UNITED STATES, May 9, 2020 (The Sun): Between 12,000 and 13,000 of the 17,000 US Catholic churches applied for PPP (federal Paycheck Protection Program) loans. Pat Markey, the executive director of the Diocesan Fiscal Management Conference, an association of finance officers from Catholic dioceses, estimates that around 6,000 Catholic parishes had their applications for federal funding approved in the first round of PPP and around 3,000 have received loans so far in the second round, according to CBS.
The requirements for PPP loans are the same whether a business or organization is secular or not. Markey said that houses of worship and their affiliated schools are trying to keep employees on their payrolls as well, just like other businesses. He said: "The PPP isn't about the federal government assisting houses of worship or churches." "PPP is about keeping people on payrolls and a large segment of our society is the not-for-profit world. And a large segment of that society is churches and houses of worship. And they have people on payrolls too. So, if what this is about is keeping people on payrolls, then we all should have availability to do that."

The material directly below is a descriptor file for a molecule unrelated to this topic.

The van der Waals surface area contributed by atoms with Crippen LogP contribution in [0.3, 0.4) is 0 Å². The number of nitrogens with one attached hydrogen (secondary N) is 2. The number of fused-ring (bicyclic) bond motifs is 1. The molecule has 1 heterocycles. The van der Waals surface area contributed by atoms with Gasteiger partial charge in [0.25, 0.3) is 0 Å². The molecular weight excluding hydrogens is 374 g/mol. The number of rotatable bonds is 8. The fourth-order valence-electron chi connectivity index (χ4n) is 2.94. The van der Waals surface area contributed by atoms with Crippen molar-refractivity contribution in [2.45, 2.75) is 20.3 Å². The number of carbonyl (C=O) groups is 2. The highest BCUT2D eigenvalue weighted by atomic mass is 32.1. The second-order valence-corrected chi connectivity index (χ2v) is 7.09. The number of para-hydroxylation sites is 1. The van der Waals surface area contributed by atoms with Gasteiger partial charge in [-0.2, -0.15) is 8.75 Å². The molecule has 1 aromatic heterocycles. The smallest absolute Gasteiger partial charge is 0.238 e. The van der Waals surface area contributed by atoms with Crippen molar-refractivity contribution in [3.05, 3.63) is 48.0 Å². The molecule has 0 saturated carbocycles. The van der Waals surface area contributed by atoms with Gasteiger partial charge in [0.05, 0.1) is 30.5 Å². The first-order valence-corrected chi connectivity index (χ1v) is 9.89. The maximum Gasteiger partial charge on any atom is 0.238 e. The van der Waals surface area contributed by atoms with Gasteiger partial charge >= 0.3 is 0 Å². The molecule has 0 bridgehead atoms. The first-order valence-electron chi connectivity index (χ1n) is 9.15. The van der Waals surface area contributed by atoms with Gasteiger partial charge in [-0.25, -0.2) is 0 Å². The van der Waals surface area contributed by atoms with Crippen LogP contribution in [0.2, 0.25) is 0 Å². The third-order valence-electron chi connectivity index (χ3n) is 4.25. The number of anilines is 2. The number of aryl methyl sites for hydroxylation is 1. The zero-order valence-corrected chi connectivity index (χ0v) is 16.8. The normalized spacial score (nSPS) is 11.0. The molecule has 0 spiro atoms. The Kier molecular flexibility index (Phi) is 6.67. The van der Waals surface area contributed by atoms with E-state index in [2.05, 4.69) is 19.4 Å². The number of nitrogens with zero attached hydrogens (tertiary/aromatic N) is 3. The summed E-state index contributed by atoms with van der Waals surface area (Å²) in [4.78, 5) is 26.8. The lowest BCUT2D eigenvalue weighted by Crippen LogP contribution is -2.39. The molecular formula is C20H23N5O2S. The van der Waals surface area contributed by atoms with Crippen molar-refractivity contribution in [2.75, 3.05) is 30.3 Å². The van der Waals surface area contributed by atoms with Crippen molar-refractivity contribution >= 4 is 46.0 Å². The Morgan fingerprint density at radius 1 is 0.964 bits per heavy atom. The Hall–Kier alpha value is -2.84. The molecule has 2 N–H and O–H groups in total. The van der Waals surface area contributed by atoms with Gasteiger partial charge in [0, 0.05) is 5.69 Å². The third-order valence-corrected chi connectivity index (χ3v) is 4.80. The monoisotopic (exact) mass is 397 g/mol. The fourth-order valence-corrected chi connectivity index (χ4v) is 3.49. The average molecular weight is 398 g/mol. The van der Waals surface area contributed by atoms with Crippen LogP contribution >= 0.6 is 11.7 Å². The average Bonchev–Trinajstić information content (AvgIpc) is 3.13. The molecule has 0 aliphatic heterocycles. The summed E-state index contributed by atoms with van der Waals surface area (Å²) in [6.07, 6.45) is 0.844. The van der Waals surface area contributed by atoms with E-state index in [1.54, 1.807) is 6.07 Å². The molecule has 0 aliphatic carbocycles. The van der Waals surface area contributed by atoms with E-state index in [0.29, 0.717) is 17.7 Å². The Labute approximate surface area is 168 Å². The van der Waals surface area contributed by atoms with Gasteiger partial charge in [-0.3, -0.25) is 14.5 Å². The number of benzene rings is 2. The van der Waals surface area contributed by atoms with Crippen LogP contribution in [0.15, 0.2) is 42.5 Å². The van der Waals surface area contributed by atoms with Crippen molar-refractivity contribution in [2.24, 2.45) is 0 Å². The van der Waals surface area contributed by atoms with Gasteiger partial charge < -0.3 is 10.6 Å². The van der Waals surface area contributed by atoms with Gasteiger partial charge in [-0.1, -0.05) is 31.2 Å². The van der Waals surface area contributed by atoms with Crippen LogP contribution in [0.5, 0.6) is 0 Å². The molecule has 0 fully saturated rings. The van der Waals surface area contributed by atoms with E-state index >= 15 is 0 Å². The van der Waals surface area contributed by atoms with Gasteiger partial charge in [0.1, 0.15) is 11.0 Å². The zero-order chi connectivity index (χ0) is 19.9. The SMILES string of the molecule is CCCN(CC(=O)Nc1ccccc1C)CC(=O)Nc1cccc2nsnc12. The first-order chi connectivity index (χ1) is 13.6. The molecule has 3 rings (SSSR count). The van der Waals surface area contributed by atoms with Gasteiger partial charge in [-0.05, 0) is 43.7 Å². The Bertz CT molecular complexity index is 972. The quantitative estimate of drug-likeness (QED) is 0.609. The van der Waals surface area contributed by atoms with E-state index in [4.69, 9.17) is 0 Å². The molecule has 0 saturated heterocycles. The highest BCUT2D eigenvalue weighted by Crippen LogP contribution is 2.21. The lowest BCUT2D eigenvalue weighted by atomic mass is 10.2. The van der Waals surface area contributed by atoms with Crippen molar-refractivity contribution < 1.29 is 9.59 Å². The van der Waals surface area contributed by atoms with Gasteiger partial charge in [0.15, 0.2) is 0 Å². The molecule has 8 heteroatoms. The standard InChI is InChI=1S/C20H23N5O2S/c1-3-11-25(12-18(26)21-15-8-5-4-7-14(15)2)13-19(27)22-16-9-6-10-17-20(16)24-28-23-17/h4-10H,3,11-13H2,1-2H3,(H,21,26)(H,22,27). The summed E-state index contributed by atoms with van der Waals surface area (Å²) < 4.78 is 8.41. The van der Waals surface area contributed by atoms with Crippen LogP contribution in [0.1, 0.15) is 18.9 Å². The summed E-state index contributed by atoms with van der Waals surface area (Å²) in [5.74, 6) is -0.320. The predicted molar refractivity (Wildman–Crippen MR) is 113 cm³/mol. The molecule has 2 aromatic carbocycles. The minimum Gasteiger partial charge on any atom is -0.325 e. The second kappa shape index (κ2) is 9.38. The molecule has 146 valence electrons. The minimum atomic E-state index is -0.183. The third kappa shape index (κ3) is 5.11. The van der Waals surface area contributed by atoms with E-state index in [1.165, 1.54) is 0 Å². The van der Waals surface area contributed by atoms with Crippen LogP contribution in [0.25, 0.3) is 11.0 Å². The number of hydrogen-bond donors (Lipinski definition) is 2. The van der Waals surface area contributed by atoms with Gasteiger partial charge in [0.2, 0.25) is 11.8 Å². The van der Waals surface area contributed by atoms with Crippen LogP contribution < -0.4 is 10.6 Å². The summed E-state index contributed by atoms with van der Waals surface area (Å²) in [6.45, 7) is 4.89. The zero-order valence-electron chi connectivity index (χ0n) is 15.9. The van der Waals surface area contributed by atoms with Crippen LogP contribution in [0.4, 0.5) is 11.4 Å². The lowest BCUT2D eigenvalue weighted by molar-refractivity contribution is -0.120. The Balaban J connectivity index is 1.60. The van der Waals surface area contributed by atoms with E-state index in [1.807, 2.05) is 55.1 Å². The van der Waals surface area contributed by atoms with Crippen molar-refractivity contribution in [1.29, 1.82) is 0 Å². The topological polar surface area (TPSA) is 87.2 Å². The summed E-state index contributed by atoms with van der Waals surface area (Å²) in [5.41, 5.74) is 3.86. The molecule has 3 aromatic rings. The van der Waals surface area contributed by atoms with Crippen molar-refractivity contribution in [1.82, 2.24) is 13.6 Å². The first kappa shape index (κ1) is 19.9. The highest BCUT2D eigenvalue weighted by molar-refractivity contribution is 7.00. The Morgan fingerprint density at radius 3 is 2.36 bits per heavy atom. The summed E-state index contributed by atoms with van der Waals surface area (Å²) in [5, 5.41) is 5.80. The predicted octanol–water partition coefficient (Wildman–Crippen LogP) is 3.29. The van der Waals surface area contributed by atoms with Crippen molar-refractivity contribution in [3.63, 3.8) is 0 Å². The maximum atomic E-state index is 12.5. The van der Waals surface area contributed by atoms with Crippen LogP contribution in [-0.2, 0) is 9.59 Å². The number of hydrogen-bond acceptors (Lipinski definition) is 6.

According to the US Small Business Administration, "Churches (including temples, mosques, synagogues, and other houses of worship), integrated auxiliaries of churches, and conventions or associations of churches qualify for PPP and EIDL loans as long as they meet the requirements of Section 501(c)(3) of the Internal Revenue Code, and all other PPP and EIDL requirements." [HPI adds: US Hindu temples are all 501(c)(3) organizations, and many further have applied and received the IRS designation as a "church"--a designation available to the place of worship of any religion and carrying considerable tax and reporting advantages--see Hinduism Today https://www.hinduismtoday.com/modules/ ... tion/item.php?itemid=1503.]
So provided an individual branch employs 500 people or fewer, it can now request a federal loan for up to two and a half times its average monthly payroll under the same rules meant to save businesses. US houses of worship are experiencing a drop in donations as people are no longer allowed to worship together in person.